A week after former President Fidel Castro gave his valedictory speech, signaling the end of an era in Cuba’s political life, the Vatican announced that Pope Francis accepted Cardinal Jaime Ortega’s resignation as Archbishop of Havana, a milestone in the life of Cuba’s Catholic Church.
He will be succeeded by Juan de la Caridad García Rodríguez, the archbishop of the city of Camagüey, as the new archbishop of Cuba’s capital.
For us, the retirement of the Cuban Catholic Church leader who, as Reuters put it, “became an influential figure where he was once despised and played a key role in the détente with the United States,” deserves a moment of reflectionfor these four key reasons.
He was the real deal
Cardinal Ortega, born in a sugar mill town in Matanzas Province, was ordained a priest in 1964, a moment that Cuba scholar Meg Crahan remembered as a challenging time for Cuba’s Catholics, when religious figures joined the exodus of other Cubans off the island and official discrimination was visited upon individuals “who made religion a way of life.”
Ortega, as the Washington Post wrote “was sent to a reeducation camp and forced to do manual labor, as the church struggled in a state that had declared itself officially atheist.” He was there for eight months.
After serving as a parish priest, he became bishop of Pinar del Río in 1978, and was appointed Archbishop of Havana in 1981. His rise in leadership coincided with gradual changes in the government’s attitude toward the Church which he, in turn, helped leverage to create greater space for its religious and social missions.
During the Special Period, a time of privation on the island after the fall of the Soviet Union, the Church used this larger space, as Meg Crahan wrote, to confront its failure to identify strongly enough with the struggle for social justice, before and after the Cuban Revolution.
As Ortega helped bring the Church in from the cold, it came to have the greatest influence and reach since 1959, as the New York Times put it, receiving permission to build more churches and conduct public festivals, and becoming a space for dialogue about Cuba’s politics and future. Its growing role now includes, as the Miami Herald said, “helping people with all aspects of life, from providing soup kitchens and disaster relief to business training.”
He made significant contributions to human rights in Cuba and reconciliation with the U.S.
Cardinal Ortega turned a dialogue with President Raúl Castro on the harassment of the Ladies in White, a group of wives and mothers formed to support family members serving long prison terms, into a process that led to the release of dozens of political prisoners including all the remaining dissidents imprisoned following a 2003 crackdown known as the Black Spring.
He also played a vital supporting role in the behind-the-scenes drama that led to the reestablishment of ties between Cuba and the United States. In 2014, as Peter Kornbluh and William LeoGrande recount in their book Back Channel to Cuba, Cardinal Ortega hand-delivered letters from Pope Francis to Cuba’s President Raúl Castro and, in a secret visit to Washington, D.C., to President Obama offering his pastoral support for the diplomatic process.
Philip Peters, head of the Cuba Research Center, told Reuters, “It’s fair to say that the church’s role was pivotal, and Cardinal Ortega was at the center of it… He interceded quietly with both presidents, with Pope Francis, with U.S. senators, and others, to press both governments to re-establish relations.” As Carlos Saladrigas, of the Cuba Study Group, told the New York Times, “Ortega will go into the Cuban history books as a key player… He has pushed the boundaries very far.”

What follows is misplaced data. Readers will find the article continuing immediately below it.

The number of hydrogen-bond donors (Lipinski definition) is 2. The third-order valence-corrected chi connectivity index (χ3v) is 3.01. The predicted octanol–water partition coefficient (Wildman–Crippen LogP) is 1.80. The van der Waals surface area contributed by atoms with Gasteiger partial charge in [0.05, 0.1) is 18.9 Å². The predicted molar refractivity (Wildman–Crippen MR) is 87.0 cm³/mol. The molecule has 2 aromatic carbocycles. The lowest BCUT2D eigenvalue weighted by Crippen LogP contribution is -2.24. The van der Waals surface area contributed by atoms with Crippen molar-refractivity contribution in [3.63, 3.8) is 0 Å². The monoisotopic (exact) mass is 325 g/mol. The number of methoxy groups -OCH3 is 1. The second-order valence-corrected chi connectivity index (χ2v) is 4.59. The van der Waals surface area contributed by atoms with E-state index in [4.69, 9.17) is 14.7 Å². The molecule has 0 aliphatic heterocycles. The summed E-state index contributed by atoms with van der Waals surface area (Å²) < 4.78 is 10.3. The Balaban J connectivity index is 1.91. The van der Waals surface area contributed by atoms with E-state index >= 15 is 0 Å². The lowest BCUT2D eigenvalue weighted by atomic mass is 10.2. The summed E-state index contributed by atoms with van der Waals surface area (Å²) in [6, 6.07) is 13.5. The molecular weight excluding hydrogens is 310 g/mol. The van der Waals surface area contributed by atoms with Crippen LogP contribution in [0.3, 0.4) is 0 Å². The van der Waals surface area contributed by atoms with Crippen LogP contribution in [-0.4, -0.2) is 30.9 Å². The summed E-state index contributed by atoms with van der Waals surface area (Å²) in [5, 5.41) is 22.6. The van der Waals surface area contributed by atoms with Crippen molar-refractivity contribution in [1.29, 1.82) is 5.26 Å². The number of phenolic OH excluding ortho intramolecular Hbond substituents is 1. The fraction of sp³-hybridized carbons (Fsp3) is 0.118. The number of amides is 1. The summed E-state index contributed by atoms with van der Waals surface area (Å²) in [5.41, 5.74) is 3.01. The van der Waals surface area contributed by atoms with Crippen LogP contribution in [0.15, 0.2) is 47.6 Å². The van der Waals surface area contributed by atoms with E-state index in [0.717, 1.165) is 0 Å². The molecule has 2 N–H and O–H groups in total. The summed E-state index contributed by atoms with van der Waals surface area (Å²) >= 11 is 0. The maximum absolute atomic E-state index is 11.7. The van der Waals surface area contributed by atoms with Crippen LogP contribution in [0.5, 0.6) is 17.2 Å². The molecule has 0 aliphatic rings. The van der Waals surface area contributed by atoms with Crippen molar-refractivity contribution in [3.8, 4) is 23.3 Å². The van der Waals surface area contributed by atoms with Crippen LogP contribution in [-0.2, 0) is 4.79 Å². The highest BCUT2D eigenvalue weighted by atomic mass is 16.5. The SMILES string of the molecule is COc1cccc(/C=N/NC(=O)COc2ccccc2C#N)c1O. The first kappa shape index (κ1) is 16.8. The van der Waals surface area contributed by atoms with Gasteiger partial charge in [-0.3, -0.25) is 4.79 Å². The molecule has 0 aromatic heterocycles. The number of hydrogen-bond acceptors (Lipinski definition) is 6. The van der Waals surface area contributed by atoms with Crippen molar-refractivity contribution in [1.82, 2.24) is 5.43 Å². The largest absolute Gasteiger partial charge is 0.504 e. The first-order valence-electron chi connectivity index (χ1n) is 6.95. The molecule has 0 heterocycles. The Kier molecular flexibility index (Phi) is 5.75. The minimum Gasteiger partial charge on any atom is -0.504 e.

His courage made him a target of character assassins in the U.S.
After the Cardinal succeeded in getting political prisoners released in Cuba – a major goal of U.S. policy – domestic opponents of improved bilateral relations attacked Cardinal Ortega for engaging in negotiations rather than confrontation with Cuba’s government.
As the Washington Post reported, the Cardinal was called “a bootlicker” by a Florida-based columnist. Even the head of Radio and TV Martí, Carlos García-Pérez, published an article on his U.S. government financed website, in which he wrote”This lackey attitude demonstrates a profound lack of understanding and compassion toward the human reality of these children of God.”
Yet, as Harvard Professor Jorge Domínguez observed at the time, “Who freed the political prisoners in Cuba? Not the European Union. Not the U.S. government. And not Radio and TV Martí. It was Ortega who convinced Raúl Castro to let them out.”
Even this week, Babalú Blog ran a crude cartoon labeling him “a Castro snitch with or without his priestly vestment,” proving no good deed goes unpunished even five years later.
His successor has big slippers to fill
His successor, Archbishop García, has been Archbishop of Camagüey since 2002. Since serving as a priest, he “has worked quietly to help rebuild the Cuban church, physically and spiritually,” and “has been described as a bishop in the style of Pope Francis,” according to the National Catholic Reporter.
His reputation as a man with a common touch was referenced in a statement by the Standing Committee of the Cuban Conference of Catholic Bishops which read, in part, “As Pope Francis characterized him, one can say that the man named Archbishop of Havana is a shepherd who ‘has the smell of his sheep.'”
Archbishop García has praised Cardinal Ortega’s legacy, and says “we will try to continue his work,” though it is not yet clear whether he will he will carry forward Cardinal Ortega’s diplomatic work.
At age 67, he enters the arena at an exceptional and historic moment. As Carlos Saladrigas commented to the New York Times this week, “Clearly everyone hopes that he will continue to push things along.” Read the rest of this entry »